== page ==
Tuesday, February 22, 2011

Nicholas II: First in My Book!

In a shout-out to Kate and the glories of Russian history, I've decided to write my next post on Nicholas II. I've decided not to use the word "tsar" or "czar" in this entry, because I really don't want to have to choose. And I'd prefer not to be judged by my Russia-brilliant counterpart, who probably knows which one is a better version of the word. (I do know that this word comes from "Caesar," but that's about it.)

Anyway. My interest in Russia stems from my complete obsession with the cartoon version of "Anastasia." One of my largest pet peeves (okay, top twenty) is when people rave about how wonderful Disney is, thinking of such a film. First of all. It's not a Disney movie! It was put out by 20th Century Fox! Secondly, they actually made a live-action version of what was essentially the same film back in 1956. That one had Ingrid Bergman and Yul Brynner. The latter was born in Russia, so this actually makes sense. Unlike other films in which Brynner starred, like "The King and I."

What Russian wouldn't want to live like a Siamese king?

Anyway. Neither "Anastasia" was a Disney movie. Perhaps even more tragic than the general public's confusion on this point was the news a couple of years back that the remains of the last two Romanovs had been found, thus proving that in fact all of Nicholas II's family had been killed at Yekaterinburg. Historians have known for years that Anastasia had been among those murdered, and that her sister Marie was the one more likely to have escaped. And now we know that's not true, either.
Where was the "boy, the boy who opened a wall!" when you needed him? (By the way, Dimitri is perhaps the most endearing male character from any film, ever. I dare you to disagree.)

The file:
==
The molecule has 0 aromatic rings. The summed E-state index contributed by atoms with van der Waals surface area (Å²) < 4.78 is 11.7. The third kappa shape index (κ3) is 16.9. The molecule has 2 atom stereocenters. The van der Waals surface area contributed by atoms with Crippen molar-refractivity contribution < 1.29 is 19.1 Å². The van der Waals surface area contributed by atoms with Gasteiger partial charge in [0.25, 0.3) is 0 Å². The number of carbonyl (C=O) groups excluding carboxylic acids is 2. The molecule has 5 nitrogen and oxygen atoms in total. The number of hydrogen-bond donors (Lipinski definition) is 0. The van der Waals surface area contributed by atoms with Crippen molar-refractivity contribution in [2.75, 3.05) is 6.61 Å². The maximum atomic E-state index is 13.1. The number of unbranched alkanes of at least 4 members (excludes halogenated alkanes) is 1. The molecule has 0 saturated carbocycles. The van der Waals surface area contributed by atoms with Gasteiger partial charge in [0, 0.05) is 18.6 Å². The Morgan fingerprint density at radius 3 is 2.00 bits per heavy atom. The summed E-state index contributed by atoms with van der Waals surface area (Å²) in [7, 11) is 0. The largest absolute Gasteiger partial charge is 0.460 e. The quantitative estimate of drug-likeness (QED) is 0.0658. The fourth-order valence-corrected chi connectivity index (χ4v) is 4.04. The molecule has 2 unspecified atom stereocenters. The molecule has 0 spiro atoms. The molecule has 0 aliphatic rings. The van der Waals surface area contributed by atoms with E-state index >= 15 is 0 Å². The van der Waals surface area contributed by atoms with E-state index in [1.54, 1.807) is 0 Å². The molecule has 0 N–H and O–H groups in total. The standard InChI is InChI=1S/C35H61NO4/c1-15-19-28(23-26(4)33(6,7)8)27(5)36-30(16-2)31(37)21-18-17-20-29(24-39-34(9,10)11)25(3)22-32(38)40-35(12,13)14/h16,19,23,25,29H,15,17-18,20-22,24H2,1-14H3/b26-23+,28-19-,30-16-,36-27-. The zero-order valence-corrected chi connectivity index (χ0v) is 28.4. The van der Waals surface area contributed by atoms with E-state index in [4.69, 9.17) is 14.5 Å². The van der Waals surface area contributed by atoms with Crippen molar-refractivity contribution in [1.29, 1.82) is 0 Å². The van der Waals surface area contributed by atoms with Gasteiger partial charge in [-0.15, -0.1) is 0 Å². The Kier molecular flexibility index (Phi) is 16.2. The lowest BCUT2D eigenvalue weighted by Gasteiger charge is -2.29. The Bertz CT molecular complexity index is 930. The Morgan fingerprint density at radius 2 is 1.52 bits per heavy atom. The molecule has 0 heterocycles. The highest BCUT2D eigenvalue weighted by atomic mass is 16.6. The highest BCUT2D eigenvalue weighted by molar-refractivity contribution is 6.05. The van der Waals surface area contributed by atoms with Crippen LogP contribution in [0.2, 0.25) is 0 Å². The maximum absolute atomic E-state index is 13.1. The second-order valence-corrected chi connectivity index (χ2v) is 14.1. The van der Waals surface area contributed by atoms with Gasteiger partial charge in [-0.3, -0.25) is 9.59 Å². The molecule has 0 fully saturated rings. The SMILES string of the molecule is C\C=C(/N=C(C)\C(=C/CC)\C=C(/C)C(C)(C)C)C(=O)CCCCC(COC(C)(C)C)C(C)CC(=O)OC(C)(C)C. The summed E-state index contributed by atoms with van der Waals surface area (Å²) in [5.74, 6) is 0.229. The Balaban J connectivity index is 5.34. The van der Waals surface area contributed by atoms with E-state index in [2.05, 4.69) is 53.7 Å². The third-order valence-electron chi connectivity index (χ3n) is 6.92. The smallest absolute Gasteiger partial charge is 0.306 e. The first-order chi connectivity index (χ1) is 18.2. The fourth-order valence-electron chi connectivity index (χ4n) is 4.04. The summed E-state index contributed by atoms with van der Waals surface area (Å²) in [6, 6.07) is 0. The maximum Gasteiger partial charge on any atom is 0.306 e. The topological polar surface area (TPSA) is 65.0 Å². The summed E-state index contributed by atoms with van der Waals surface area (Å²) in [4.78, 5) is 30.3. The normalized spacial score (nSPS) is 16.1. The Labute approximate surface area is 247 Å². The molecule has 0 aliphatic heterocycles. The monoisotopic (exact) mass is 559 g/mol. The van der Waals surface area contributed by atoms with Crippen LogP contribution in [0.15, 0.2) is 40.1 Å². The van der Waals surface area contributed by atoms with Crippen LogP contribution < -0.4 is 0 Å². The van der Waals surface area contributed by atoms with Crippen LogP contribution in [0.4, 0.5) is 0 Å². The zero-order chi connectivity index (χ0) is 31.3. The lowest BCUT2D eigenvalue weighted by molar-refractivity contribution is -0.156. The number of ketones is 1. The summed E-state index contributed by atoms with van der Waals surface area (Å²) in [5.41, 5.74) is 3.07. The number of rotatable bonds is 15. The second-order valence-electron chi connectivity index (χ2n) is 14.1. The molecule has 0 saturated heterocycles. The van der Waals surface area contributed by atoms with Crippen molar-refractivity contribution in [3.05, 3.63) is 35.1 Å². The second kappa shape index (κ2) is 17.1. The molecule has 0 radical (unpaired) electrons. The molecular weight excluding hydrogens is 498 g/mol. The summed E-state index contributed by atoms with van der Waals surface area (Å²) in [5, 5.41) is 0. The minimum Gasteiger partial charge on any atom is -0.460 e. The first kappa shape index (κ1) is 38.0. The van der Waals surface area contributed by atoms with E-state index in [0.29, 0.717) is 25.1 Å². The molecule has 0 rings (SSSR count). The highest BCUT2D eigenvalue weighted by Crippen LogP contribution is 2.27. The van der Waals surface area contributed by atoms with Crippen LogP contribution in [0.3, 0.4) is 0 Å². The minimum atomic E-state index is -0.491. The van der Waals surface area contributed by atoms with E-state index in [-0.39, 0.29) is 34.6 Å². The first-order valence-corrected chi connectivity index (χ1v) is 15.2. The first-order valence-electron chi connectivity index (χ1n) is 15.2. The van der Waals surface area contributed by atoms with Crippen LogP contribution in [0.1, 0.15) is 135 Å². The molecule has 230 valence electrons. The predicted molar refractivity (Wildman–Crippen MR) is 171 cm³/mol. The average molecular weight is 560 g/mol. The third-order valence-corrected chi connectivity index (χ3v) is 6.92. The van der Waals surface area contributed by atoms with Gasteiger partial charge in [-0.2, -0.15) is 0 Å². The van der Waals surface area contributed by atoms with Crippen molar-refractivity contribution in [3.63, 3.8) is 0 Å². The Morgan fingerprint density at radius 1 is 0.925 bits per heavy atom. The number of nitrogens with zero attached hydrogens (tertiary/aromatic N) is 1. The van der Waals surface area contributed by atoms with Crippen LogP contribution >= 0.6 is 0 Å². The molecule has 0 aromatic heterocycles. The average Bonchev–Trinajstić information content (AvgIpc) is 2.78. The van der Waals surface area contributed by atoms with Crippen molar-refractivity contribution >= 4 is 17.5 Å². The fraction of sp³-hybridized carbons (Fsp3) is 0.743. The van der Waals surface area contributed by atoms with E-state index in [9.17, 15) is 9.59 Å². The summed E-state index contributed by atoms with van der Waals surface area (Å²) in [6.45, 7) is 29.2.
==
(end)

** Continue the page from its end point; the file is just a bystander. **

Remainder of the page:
Now that I've spent most of my post raving about children's films, let's just talk about Nicholas II. Obviously, things didn't end up so well for him. I'd rather not get into that, because I find the idea of mass executions extremely disturbing, especially when children are involved. In any case, Nicholas worked pretty hard to be a good leader. He and his wife Alexandra wanted to do right by their people, but, frankly, how do you effectively deal with the epic wasteland of nutrient-poor soil that is Russia? The onset of World War One didn't do much to help out Russia's last royal family, either. I think it's fair to say Nicholas just wasn't cut out to rule.

But man, did he look good doing it!

And what an outfit!

Nicholas, for all his faults, was a family man. He loved buying Faberge eggs. Who wouldn't love a man that does that? And he had absolutely GORGEOUS blue eyes. Unfortunately, these are not well-conveyed in ancient sepia images.

But we're going to look anyway.

Revolution? What? I'm busy looking beautiful and bemused.

So, yeah. Nicholas II. A good-looking man who failed in his birthright, and who will subsequently be forever etched in the popular memory. (Case in point: people don't talk as much about Nicholas I. Except maybe for connoiseurs of Russia like Kate.)

As I sign off, I'd just like to add that in gathering these images, I came across the words "Anastasia" and "Disney" thrown together a few too many times for my tastes. Educate your friends, all!

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